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Re: Formal definition of HTML5 (was Re: Version information)

From: Henrik Dvergsdal <henrik.dvergsdal@hibo.no>
Date: Tue, 17 Apr 2007 10:52:07 +0200
Message-Id: <EF67D64D-10DC-418C-ADA1-D3ED67078058@hibo.no>
To: public-html@w3.org


On 17. apr. 2007, at 02.47, Ian Hickson wrote:

>> I'm not sure what you mean here. If the situation with the  
>> browsers is a
>> chaotic one where people are wasting time, we don't want to repeat  
>> that
>> in web applications.
>
> I don't think that your description is a bad thing. A "chaotic  
> situation
> in which a lot of people will waste a lot of time" is how software
> development in a healthy industry works.

Maybe this is how a healthy browser industry should work. I think the  
web developing community is better served with a stable foundation  
(see below).

> You get a lot of implementations,
> which acts both to incent competitive behaviour, and thus higher  
> quality
> implementations, as well as to repeatedly test that the  
> specification is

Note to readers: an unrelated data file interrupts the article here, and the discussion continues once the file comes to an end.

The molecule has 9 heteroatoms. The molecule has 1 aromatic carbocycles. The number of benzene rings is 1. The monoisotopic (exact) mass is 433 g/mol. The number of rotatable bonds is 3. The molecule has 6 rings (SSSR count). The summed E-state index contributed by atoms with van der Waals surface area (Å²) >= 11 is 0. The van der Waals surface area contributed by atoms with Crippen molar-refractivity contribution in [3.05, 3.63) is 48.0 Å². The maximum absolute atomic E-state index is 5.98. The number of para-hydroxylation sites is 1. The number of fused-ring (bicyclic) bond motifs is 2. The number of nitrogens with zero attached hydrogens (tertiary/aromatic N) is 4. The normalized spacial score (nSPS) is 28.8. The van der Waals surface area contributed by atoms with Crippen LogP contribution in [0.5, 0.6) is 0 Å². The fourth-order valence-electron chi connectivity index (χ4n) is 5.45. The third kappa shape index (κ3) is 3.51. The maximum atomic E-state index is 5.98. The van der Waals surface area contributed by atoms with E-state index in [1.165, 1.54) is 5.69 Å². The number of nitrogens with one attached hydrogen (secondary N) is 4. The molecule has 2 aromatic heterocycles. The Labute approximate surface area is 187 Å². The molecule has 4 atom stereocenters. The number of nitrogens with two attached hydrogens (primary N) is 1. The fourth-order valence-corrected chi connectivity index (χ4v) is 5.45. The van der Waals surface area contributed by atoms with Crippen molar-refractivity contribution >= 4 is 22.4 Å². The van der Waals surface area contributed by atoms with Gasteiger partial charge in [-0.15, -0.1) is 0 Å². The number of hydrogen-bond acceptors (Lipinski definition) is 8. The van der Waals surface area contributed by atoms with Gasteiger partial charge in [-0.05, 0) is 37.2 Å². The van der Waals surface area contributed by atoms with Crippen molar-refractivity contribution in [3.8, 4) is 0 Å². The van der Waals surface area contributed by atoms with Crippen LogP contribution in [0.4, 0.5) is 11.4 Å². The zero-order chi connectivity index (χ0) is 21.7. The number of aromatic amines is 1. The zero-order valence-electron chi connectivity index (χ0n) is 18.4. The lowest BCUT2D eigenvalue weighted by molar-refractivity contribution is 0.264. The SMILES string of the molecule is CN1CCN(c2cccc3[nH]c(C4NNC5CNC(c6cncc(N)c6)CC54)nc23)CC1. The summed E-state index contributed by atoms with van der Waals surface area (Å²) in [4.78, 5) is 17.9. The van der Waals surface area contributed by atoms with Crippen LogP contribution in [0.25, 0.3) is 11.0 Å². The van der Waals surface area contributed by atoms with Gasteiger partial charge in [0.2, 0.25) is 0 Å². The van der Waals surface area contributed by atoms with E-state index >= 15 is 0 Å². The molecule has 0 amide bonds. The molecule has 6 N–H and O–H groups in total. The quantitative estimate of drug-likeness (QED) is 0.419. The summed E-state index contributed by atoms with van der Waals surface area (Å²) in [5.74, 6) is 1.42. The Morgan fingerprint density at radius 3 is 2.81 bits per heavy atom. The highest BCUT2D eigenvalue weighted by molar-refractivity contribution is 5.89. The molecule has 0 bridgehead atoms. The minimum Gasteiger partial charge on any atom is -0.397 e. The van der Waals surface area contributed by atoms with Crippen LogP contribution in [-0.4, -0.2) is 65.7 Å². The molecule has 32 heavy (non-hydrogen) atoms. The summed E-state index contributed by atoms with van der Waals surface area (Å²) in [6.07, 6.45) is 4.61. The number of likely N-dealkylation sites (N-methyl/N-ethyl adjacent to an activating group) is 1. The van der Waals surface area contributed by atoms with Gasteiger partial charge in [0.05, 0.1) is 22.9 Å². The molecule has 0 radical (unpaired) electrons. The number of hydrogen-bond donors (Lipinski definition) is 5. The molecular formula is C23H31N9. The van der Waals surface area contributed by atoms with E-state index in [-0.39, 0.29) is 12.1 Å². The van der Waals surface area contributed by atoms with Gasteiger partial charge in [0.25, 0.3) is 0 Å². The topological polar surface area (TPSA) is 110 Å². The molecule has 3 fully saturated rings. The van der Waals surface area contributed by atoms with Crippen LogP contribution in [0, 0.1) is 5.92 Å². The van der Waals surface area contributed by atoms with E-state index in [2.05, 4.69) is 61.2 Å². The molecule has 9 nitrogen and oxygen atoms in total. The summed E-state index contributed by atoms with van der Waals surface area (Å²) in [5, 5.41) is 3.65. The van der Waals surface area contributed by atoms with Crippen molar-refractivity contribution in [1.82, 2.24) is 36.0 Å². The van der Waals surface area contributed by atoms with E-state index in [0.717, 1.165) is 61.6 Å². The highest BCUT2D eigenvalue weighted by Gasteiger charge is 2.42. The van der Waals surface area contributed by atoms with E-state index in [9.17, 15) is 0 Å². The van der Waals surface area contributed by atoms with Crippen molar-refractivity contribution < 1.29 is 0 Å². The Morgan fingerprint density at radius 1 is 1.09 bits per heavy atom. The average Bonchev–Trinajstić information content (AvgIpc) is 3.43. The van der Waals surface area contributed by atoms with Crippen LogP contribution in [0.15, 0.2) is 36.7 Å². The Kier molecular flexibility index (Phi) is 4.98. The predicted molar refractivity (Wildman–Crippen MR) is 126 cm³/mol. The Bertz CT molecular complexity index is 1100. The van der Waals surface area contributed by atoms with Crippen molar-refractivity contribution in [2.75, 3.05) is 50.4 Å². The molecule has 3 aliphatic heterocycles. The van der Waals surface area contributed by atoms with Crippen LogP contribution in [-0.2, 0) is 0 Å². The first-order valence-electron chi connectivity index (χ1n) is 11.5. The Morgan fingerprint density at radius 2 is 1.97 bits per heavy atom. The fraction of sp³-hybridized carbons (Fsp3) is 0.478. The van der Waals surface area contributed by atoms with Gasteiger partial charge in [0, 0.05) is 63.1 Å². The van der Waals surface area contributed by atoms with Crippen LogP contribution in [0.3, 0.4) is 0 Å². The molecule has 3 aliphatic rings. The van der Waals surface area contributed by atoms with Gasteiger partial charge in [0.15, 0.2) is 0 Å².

> correct.

The correctness of a standard has (at least) two aspects:

1. That we have made the correct decisions regarding what we want to  
express in the standard. - I can see how competing browser  
implementations could contribute to this, but I don't see how  
competing schemas can.

2. That these decisions are expressed as correctly as possible in the  
standard. Maybe different strategies towards this type of correctness  
is the reason why we reach different conclusions on this point. My  
primary strategy would be to achieve precision by utilizing formal,  
conceptual tools like formal grammars etc. Your approach seems to be  
to rely less on formal frameworks and more on continuous improvement  
based on input from external competing formalizations.

> Having a single implementation -- worse, one run by committee --
> encourages stagnation. We have evidence of this already: HTML4  
> basically
> never saw any serious work on conformance checking, most conformance
> checkers did little more than DTD validation, which (as I pointed  
> out) is
> ridiculously inadequate. With HTML5, we don't have a formal schema,  
> the
> spec isn't even remotely complete, and we already have someone  
> writing a
> conformance checker that's more detailed than HTML4 ever had.

I think this is a question about at which level we want to stabilize  
things. Development at one level is based on stability (or stagnation  
if you like) at another. Thats why we have standards. As a web  
developer I will appreciate having one common official schema run by  
a committee rather than having to choose between (and judge the  
quality of) several competing schemas.
Received on Tuesday, 17 April 2007 08:52:39 GMT

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